The Subtle Science of

Scotch Whisky

Rachel Barrie, Master Blender

 

 

By ERIC FELTEN

July 6, 2012

No one has ever said that women are overrepresented in the beaker- and-Bunsen-burner world of science, though at least they have had more chances there than in the tweed-and-testosterone world of Scotch whisky. This makes Rachel Barrie a double anomaly—a chemist whose work crafting celebrated Scotch malt whiskies has earned her the rare rank of Master Blender.

 

Science is crucial to the distiller's art. One has to know how to measure the "physical parameters" of the whisky—hydrometers to determine the percentage of alcohol, pH meters to test acidity. And then there are the more elaborate modern technologies of analytical chemistry, such as "gas chromatography" and "high-performance liquid chromatography," which Ms. Barrie said can map the chemical makeup of malts thoroughly enough "to provide a 'fingerprint' of our whiskies for quality and authenticity purposes."

 

Yet trying to understand Scotch whisky with a gas chromatograph is like trying to plumb the mysteries of consciousness with an fMRI brain scan: interesting—even helpful—but woefully insufficient. Whiskies from the island of Islay are known for being briny—the distilleries are all but in the sea—but lab instruments can't nail down that oceanic quality. When it comes to assessing the interaction of hundreds of "aroma compounds" that shape how we taste, said Ms. Barrie, "the most sophisticated measurement tool remains the human nose." Taste buds are a clumsy substitute and would never survive the gantlet of casks that must be gotten through every week.

 

It was Ms. Barrie's nose that sniffed out a new career. With a degree in chemistry from the University of Edinburgh, she landed a gig testing the chemical makeup of Newcastle Brown Ale. In 1991, she won an internship at the Scotch Whisky Research Institute on the strength of her ability to identify scents. "Part of the interview was nosing 20 little bottles," Ms. Barrie recalled. "I had to detect, recognize and describe" the various aromas, which included classic scotch overtones ranging from phenol, birch tar and camphor to eucalyptus, lavender and juniper. Before acing that test, she had never realized that she had an extraordinary sense of smell.

 

After an apprenticeship at the whisky institute, Ms. Barrie eventually landed at the famed whisky maker Glenmorangie. There she rose to become Whisky Creator and Master Blender, in charge of the company's flagship Highland single malt, as well as Ardbeg, a whisky made on the peaty island of Islay. (Her special Ardbeg "Corryvreckan" bottling was named by Whisky magazine in 2010 as the "World's Best Single Malt Whisky.") Early this year she moved to Morrison Bowmore Distillers, where she is in charge of making whiskies from the company's distilleries: Bowmore on Islay, Auchentoshan outside of Glasgow and Glen Garioch, near where she grew up in Aberdeenshire.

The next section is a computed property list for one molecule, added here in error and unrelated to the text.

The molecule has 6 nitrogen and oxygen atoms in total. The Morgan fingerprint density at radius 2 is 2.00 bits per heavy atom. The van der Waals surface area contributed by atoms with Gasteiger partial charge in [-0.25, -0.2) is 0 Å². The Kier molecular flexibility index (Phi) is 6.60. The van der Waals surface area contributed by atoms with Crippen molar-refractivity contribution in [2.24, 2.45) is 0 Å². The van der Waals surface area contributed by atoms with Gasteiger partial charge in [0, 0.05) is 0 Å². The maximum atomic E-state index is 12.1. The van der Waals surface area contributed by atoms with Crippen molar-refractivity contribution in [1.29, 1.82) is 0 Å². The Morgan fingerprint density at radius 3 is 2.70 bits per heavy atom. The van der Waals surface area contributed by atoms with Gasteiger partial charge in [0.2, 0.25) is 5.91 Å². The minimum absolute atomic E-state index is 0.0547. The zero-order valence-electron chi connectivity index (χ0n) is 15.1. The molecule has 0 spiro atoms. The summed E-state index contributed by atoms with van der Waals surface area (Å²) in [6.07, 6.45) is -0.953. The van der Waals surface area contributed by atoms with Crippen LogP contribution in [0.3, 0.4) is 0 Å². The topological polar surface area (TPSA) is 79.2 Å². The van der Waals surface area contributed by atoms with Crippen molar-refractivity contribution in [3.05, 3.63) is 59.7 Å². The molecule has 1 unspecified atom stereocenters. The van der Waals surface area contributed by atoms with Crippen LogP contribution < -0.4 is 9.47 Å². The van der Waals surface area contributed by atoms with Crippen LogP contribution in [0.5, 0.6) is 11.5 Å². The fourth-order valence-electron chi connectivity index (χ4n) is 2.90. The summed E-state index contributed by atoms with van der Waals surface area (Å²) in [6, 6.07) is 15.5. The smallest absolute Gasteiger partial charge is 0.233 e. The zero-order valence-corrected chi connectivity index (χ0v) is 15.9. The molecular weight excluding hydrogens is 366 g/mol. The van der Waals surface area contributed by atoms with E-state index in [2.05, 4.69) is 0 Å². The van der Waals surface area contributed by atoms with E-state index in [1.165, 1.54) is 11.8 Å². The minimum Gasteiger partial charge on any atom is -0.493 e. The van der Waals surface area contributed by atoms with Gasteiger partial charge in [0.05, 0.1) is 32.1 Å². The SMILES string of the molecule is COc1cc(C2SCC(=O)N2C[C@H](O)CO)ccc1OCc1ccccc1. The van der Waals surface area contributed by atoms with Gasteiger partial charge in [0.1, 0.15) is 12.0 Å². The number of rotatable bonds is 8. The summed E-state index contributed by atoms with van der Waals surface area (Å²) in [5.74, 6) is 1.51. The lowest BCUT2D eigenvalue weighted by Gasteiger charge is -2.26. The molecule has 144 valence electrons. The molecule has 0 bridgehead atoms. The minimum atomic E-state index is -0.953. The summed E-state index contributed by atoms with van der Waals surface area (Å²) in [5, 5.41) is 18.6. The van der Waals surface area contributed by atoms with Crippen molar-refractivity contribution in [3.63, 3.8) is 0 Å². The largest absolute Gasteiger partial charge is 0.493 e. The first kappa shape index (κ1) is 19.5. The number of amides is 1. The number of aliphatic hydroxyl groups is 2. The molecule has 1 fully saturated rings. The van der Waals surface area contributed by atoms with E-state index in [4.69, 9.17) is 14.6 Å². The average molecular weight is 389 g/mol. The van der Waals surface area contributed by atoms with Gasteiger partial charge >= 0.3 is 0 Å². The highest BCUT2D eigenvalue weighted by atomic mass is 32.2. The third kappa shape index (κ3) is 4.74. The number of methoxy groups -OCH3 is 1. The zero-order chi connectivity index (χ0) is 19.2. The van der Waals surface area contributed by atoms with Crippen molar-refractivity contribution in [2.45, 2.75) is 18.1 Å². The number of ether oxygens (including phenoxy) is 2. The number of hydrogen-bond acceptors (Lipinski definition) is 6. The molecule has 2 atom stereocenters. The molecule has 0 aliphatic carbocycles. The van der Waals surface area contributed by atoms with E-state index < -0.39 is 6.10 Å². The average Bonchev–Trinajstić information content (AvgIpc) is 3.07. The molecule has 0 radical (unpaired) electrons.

Many factors go into creating a single-malt whisky—the shape of the still, the barley used, how it is malted. Put it in a cask that previously held bourbon and you'll get a result very different from aging it in sherry-soaked oak. But even with barrels of the same sort, there are differences. The endless variations provide the Whisky Creator with a palette of aromas and tastes to combine.

 

As Master Blender, Ms. Barrie keeps a notebook in which she jots down descriptions of every barrel that she samples, notes that she then enters into a computer database. When it comes time to bottle—whether the house's standard version or a special variation—she uses that database to recall the casks she will need to combine for the balance she's after.

 

When creating a special small-batch bottling, Ms. Barrie doesn't think of the whisky in terms of scent or taste. "Usually I look for a sense of place." She imagines where a whisky might be enjoyed, who would be drinking it and then strives to make a pour right for that moment. To make a fresh 10-year-old version of Bowmore, she pictured a little sailboat bobbing off the coast of Islay, helmed by a weekend sailor wet from drizzle and choppy swells. He gets to shore as the sun breaks through the clouds. In that moment of clashing seasons he debates whether to have a tot of whisky or a pistachio ice-cream cone. How would the perfect whisky for that moment taste? It won't be the same as the whisky you would want for the fireside after shoveling a heavy, wet snow, or the whisky right for drinking under Chinese lanterns after dessert at a summer garden wedding.

 

But on rare occasions, the whisky will make itself. For all the moving of barrels and blending of casks to create spirits for the tableaus she envisions, perhaps the greatest skill is knowing when to leave a whisky alone. Ms. Barrie has sampled more than 100,000 casks, and among them she has found "several" extraordinary ones. "Recently, I nosed a stunning Bowmore cask from the early 1960s," she said. "The exotic fruits of mango and papaya were simply remarkable alongside rich, dark fruits, camphor and wisps of peat smoke."

 

Blustery seashore or cozy fireside, that sounds fine.